Who was that Soviet composer I saw you with last night?
Believe it or not but there was a time when Arthur C. Clarke was not yet a famous science fiction author. Way back in the late thirties he was merely known as an aspiring author and genius who had been nicknamed ‘Ego Clarke’ by his good friend William F. Temple. Why ‘Ego’? Something to do with Arthur C. Clarke being very sure of himself I believe. I’m reminded of a an exchange between Bill Temple and Arthur’s brother that occurred during Clarke’s first visit to the USA. While out on a late evening stroll Arthur’s brother exclaimed in horror that Arthur had forgotten to take the Moon with him. Bill Temple assured him that everything was fine, that Arthur had a US edition over there. You simply don’t make that sort of joke about an unassuming friend. (For more about the Temple/Clarke relationship please read Temple of the Sphinx.)
However ‘Ego Clarke’ wasn’t always the victim. He clearly had a whimsical side to him that at times manifested itself in rather unexpected ways. For instance when Alexandr Mosolov’s infamous orchestral piece, Iron Foundry: Music of Machines, was released in the UK as a ten-inch 78rpm record Clarke enthusiastically added it to his collection. Did he actually enjoy Mosolov’s unique approach to music? Hard to say because he did seem to use that record more as an instrument of war than as entertainment. Consider the following description of an evenings entertainment put on for the London Branch of the Science Fiction Association. According to a report in the March 1938 issue of Novae Terrae the February meeting started off with Walter Gillings reading out aloud Lovecraft’s Colour Out of Space. This then was followed by a musical interlude arrange by Ego:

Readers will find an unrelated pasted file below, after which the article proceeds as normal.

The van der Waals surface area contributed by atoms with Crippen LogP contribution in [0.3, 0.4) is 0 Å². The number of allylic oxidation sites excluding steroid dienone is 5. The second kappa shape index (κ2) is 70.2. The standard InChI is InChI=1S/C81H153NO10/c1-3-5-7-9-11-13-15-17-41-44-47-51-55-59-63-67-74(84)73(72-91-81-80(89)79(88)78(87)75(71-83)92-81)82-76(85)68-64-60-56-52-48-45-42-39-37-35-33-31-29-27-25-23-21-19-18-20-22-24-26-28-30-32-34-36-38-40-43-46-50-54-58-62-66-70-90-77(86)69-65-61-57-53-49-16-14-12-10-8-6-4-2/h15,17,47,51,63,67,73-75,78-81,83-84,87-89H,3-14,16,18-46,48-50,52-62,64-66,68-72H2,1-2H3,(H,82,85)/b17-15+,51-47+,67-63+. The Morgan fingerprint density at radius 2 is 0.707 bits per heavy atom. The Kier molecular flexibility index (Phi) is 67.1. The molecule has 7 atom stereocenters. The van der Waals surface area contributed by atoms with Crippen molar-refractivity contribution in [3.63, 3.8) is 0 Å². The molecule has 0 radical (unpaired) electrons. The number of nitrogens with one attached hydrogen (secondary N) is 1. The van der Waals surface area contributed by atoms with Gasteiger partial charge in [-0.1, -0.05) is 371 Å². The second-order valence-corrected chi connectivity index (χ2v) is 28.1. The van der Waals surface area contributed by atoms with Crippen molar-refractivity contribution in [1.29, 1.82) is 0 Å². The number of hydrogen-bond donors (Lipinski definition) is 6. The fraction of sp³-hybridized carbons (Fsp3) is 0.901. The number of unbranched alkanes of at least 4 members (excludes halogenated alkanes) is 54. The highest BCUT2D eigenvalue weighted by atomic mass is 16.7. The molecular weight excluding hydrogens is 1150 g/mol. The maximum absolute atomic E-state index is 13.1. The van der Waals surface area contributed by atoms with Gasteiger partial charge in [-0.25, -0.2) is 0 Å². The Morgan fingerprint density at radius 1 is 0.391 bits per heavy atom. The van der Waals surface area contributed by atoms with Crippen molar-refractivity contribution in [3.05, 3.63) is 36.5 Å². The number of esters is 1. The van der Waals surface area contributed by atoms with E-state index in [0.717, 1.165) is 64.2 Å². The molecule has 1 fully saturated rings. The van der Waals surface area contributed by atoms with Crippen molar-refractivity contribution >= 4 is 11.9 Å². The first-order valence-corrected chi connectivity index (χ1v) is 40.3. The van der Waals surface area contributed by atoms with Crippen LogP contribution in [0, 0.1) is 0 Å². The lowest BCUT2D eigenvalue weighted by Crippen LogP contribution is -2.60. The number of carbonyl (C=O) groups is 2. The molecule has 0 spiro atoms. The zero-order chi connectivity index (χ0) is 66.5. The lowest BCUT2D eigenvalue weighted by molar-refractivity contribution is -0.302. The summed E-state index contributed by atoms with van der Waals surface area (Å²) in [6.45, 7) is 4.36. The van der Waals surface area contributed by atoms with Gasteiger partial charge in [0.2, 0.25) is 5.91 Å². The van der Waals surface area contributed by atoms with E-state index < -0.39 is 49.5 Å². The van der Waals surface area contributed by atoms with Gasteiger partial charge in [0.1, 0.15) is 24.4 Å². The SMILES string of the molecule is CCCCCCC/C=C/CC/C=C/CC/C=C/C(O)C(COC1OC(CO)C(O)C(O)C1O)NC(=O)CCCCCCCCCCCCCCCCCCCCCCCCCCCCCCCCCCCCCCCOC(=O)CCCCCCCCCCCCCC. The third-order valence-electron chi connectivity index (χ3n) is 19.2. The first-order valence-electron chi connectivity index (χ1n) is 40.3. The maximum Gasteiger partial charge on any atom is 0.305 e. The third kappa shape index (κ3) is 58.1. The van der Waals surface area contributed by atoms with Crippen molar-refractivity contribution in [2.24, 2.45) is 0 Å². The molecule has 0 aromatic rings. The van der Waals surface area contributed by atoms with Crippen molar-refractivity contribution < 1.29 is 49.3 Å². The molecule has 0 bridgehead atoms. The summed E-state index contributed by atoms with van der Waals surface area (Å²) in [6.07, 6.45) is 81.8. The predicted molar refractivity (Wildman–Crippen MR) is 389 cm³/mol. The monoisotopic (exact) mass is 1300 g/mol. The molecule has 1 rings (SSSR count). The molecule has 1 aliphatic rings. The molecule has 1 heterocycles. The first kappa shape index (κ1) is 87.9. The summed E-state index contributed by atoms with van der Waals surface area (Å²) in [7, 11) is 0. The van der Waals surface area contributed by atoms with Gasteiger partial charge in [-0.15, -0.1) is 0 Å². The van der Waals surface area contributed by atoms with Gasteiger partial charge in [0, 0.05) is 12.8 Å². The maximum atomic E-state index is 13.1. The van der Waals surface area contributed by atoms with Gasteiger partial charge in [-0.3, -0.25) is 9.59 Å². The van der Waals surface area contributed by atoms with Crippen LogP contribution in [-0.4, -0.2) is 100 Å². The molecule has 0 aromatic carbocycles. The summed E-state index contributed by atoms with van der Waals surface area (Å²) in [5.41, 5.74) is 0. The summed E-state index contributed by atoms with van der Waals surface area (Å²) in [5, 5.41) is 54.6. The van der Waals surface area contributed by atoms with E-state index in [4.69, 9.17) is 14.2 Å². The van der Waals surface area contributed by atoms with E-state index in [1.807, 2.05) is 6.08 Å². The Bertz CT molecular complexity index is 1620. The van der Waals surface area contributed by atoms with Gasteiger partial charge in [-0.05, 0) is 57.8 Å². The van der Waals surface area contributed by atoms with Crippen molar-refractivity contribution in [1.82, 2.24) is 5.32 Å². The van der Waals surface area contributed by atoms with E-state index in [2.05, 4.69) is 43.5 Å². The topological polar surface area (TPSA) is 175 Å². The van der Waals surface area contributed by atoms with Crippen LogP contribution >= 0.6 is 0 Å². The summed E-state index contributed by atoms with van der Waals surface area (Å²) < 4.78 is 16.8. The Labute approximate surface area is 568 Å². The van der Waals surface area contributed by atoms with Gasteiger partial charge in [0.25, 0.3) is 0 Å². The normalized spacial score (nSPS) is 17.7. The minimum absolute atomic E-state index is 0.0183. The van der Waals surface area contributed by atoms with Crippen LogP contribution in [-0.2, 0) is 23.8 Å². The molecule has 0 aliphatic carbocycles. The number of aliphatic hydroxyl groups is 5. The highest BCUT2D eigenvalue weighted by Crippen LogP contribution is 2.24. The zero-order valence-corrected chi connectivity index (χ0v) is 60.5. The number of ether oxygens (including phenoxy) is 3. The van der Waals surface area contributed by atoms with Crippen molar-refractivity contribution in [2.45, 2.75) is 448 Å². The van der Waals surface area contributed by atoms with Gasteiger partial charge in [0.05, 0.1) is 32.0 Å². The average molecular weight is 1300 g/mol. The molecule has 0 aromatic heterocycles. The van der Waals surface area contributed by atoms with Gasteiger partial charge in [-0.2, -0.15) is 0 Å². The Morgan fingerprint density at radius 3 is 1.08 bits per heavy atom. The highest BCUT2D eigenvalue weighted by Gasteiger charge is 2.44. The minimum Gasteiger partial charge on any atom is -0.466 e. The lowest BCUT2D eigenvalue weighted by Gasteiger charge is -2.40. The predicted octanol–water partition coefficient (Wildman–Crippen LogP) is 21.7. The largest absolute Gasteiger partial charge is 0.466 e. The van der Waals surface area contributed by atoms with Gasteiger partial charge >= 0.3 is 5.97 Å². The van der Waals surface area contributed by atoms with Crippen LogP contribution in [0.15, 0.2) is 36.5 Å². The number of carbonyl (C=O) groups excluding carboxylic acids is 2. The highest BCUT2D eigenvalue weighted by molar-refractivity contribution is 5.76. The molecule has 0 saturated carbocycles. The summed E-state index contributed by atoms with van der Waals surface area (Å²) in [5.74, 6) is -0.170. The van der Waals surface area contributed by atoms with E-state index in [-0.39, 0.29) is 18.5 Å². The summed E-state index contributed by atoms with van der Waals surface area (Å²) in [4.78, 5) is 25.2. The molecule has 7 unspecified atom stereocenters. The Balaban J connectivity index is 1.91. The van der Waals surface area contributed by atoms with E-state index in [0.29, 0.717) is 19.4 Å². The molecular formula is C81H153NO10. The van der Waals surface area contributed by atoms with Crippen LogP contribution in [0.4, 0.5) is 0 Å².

‘His audience sat enthralled, then interested, then passive, then replete, then a little fidgety. After 1½ hours heroic reading without a stop Mr Gillings drew his story to a finish. Grunts and deep sighs sounded from about the table, of ecstasy or relief. The big moment then arrived – a programme of sf music offered by Arthur Clarke. Several faces became stonily resigned as the handle was wound, and as the first notes of Things To Come thundered out, eyes wandered to papers and magazines. And then as the maddening rhythm of Mosolov’s Steel Foundry slammed and roared across the frosty air eyes became expressive once more, but alas, only with amusement and disgust…’
Ninety minutes of Lovecraft followed by a blast of Mosolov? Never has the headline NOT MANY DEAD ever been more appropriate. (Personally I love Iron Foundry but I believe mine is a minority opinion.)
Anyway, according to one of his contemporaries, science fiction fan and artist Harry Turner, Clarke was a repeat offender:
‘Arthur took great delight in playing the Mosolov piece at full volume to impress unsuspecting visitors (I was one!) to the 88 Grays Inn Road flat that he shared with Maurice Hanson and Bill Temple.
A few years later I spent some time in Arthur’s company at RAF Yatesbury, to find myself roped in to help at several wartime record recitals that Arthur busily organised as part of the camp entertainment. While Mosolov didn’t feature in these programmes, I found that Arthur still liked to operate at maximum volume, blithely ignoring all protests from wilting listeners in the front rows…’
This I submit proves that restraint was not an idea the youthful Clarke was especially familiar with. And now I’ve put that put that thought into your head try to remain calm as you read this poem which appeared in the April 1938 issue of Novae Terrae:
‘PRELUDE TO THE CONQUEST OF SPACE
by Arthur C. (Ego) Clarke
I shot a rocket into the air,
It fell to earth I know not where,
But 50 grammes of TNT,
Exploded in the Rectory.
I shot a rocket into space,
Toward the full moon’s beckoning face,
And was rewarded for my pains,
By blowing up the Sea of Rains.
I shot a rocket into the air,
But notwithstanding all my care,
Five hundred tons of dynamite,
blew San Francisco out of sight.’
Such cheerful exuberance and utter disregard for consequences. I can’t help but imagine this as an early draft by Tom Lehrer. Perhaps it’s for the best that nobody put Clarke in charge of Britain’s rocket defences. I do feel that rockets and unbridled enthusiasm are best not combined…